Monday, 16 March 2015

Amendments to the National Credit Act now effective Unsecured lending will dry up, says debt-counselling firm.

Source: Hanna Barry | 16 March 2015 12:20

JOHANNESBURG – Amendments to the National Credit Act (NCA) have finally come into operation, according to the government’s Green Gazette, significantly increasing requirements for the affordability assessments done by unsecured lenders before granting loans to consumers. 
Signed into law by President Jacob Zuma in May 2014 – a few months before the collapse of unsecured lender African Bank – the National Credit Amendment Act has been a long time coming and it’s not quite clear what has taken so long to get to this point.
When the proposed amendments were first announced last year, Ian Wason – CEO of the Intelligent Debt Management (IDM) Group, which owns one of South Africa’s largest debt counselling companies, DebtBusters – said at the time that the Department of Trade and Industry (dti) had waited so long to introduce these amendments that the consumer debt crisis in South Africa was far worse than it could have been.
According to DebtBusters, the NCR has reported growth in unsecured lending from R40 billion in 2008 to R172 billion in 2014. 
As a means to tackle over-indebtedness, amendments made to the National Credit Act and effective on March 13 include stricter affordability assessments. For instance, lenders must request three months of pay slips and three months bank statements (or similar credible income and expense verification) before granting a loan.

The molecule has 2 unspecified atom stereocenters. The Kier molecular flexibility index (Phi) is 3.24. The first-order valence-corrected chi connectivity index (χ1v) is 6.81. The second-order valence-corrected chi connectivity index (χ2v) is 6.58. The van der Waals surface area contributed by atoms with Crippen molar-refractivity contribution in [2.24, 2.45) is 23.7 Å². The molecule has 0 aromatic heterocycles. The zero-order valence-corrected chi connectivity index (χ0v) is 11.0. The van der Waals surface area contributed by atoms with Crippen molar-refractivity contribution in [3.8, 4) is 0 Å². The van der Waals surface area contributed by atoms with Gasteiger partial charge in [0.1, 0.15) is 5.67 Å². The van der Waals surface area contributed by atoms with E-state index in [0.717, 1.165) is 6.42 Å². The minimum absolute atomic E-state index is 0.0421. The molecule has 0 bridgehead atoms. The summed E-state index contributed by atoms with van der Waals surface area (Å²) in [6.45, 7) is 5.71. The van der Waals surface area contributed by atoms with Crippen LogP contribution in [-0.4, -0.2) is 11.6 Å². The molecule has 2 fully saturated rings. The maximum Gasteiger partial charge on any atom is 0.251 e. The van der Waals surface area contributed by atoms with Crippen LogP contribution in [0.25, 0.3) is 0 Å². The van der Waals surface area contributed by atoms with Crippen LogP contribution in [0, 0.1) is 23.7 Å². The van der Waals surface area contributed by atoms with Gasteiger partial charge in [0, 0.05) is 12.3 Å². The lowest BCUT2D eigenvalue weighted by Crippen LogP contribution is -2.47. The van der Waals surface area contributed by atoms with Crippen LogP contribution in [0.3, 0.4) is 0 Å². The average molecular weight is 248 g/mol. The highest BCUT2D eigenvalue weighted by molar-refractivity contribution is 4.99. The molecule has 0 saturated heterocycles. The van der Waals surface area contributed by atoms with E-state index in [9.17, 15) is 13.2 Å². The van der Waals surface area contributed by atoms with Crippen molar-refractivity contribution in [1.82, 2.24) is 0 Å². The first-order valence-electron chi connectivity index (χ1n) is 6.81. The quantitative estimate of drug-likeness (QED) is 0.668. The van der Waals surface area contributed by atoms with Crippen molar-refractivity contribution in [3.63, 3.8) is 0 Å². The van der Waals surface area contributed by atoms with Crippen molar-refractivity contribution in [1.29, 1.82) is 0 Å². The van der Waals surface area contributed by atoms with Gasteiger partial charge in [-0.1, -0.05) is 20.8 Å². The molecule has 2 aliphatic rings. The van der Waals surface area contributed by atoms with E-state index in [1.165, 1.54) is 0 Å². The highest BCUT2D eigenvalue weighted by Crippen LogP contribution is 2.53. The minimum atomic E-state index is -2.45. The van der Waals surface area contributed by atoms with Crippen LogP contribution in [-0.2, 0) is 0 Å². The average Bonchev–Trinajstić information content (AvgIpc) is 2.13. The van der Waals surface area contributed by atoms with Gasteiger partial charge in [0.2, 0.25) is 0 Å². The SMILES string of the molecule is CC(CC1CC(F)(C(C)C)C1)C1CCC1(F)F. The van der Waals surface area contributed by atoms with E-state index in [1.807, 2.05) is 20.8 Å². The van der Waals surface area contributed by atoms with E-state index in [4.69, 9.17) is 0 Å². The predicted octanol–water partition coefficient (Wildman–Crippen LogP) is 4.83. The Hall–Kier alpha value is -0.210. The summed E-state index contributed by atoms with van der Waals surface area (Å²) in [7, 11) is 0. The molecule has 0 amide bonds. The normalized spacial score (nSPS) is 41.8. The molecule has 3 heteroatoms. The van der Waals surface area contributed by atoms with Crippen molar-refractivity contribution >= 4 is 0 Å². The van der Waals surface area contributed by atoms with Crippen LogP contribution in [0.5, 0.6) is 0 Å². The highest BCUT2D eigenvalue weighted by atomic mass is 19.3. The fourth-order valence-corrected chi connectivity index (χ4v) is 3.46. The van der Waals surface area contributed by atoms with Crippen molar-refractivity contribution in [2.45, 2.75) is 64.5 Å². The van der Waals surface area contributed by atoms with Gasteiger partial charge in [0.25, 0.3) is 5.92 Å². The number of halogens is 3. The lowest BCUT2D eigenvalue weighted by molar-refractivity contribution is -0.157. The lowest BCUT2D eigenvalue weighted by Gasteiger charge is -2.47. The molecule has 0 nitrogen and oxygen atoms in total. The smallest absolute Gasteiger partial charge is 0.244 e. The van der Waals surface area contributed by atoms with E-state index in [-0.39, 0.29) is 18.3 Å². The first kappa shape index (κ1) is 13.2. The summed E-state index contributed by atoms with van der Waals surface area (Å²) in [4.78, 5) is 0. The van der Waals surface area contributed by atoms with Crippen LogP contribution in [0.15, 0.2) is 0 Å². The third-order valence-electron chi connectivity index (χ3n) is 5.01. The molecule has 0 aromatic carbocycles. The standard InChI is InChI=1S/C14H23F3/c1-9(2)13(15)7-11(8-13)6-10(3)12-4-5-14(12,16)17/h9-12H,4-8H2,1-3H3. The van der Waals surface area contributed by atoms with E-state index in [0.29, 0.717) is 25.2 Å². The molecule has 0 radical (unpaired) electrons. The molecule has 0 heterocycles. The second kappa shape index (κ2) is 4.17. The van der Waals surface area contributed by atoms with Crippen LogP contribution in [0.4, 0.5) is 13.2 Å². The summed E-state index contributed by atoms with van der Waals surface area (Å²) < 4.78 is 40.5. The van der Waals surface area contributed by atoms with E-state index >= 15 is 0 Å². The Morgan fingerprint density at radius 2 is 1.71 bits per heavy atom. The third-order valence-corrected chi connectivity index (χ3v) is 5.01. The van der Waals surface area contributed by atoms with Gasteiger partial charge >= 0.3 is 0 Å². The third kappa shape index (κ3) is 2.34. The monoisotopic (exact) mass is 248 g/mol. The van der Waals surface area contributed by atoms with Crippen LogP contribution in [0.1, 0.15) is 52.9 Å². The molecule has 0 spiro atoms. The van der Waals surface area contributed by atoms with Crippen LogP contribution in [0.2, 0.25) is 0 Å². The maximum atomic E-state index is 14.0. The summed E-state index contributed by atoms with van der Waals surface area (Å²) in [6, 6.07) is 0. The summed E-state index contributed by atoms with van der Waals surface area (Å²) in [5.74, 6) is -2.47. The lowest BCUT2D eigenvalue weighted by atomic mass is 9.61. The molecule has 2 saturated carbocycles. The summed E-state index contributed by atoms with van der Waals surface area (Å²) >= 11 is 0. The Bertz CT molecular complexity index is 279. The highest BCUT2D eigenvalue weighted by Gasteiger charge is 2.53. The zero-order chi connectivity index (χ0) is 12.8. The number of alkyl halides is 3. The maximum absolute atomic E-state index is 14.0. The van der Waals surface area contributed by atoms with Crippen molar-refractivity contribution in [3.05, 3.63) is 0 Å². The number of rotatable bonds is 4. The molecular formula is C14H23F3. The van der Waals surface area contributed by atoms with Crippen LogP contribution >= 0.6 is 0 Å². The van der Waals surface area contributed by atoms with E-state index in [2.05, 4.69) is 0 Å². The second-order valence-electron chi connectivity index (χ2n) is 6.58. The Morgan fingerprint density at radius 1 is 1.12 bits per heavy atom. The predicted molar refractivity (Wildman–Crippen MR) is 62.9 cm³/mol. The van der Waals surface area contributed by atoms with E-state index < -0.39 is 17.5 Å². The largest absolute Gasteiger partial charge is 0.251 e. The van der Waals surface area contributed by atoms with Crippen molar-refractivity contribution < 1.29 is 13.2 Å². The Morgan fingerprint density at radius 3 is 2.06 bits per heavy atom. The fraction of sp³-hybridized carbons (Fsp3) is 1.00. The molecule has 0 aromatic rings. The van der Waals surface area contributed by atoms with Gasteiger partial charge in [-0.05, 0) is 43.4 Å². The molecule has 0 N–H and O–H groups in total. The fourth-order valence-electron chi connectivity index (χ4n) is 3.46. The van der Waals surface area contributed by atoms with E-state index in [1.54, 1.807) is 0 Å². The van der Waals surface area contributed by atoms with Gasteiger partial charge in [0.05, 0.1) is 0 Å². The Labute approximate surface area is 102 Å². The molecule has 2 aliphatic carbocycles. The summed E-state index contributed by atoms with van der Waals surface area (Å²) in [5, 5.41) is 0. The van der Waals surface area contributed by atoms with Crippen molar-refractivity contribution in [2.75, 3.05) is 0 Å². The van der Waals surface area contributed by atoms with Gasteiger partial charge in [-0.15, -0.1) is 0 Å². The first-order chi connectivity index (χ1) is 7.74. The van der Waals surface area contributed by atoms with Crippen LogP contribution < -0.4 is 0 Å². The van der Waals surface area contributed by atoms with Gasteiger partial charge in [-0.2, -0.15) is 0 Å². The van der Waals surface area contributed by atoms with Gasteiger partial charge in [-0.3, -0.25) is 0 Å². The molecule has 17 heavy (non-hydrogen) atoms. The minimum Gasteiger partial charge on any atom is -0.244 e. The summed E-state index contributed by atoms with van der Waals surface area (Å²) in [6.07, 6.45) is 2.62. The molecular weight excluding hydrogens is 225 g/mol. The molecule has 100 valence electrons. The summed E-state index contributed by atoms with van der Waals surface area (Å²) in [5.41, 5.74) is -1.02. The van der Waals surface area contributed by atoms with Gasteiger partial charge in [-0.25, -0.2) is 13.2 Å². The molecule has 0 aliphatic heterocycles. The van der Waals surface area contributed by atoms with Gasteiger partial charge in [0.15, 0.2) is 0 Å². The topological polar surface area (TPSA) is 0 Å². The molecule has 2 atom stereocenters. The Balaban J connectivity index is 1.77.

Credit providers are also required to calculate discretionary income, as well as all existing debts and maintenance obligations, in order to make a call on whether the consumer can afford a loan.
“Government is concerned about the high level of over-indebtedness which results from failure to do proper affordability tests on consumers, hidden costs of credit, as well as continued unfair lending practices by some credit providers,” comments the dti in a recent statement on its website.
According to the dti, the amendments also require “open and honest disclosure by consumers when applying for credit so that they don’t find themselves over-extended”.
Unsecured lending drought
DebtBusters, meanwhile, has warned of an “unsecured lending drought for South African consumers”. 
“As credit providers start tightening their lending criteria in response to the new affordability guidelines, it will become more difficult for cash strapped consumers to take out debt,” comments DebtBusters marketing manager, Kelli Knutsen.
“Many South Africans that are already at the end of their credit line won’t meet the new affordability requirements and their loan applications will be declined. Consumers who have a habit of borrowing from ‘Peter to pay Paul’ and [using] revolving credit will no longer be able to do so,” she says.
Together with the NCR, the dti is hosting a conference on Thursday to discuss these amendments, aimed at preventing over-indebtedness. “The conference will also talk to the rising concerns regarding the abuse of emolument attachment orders (EAO), which hold many consumers hostage as they find themselves trapped in debt situations that seem impossible to escape,” the dti says.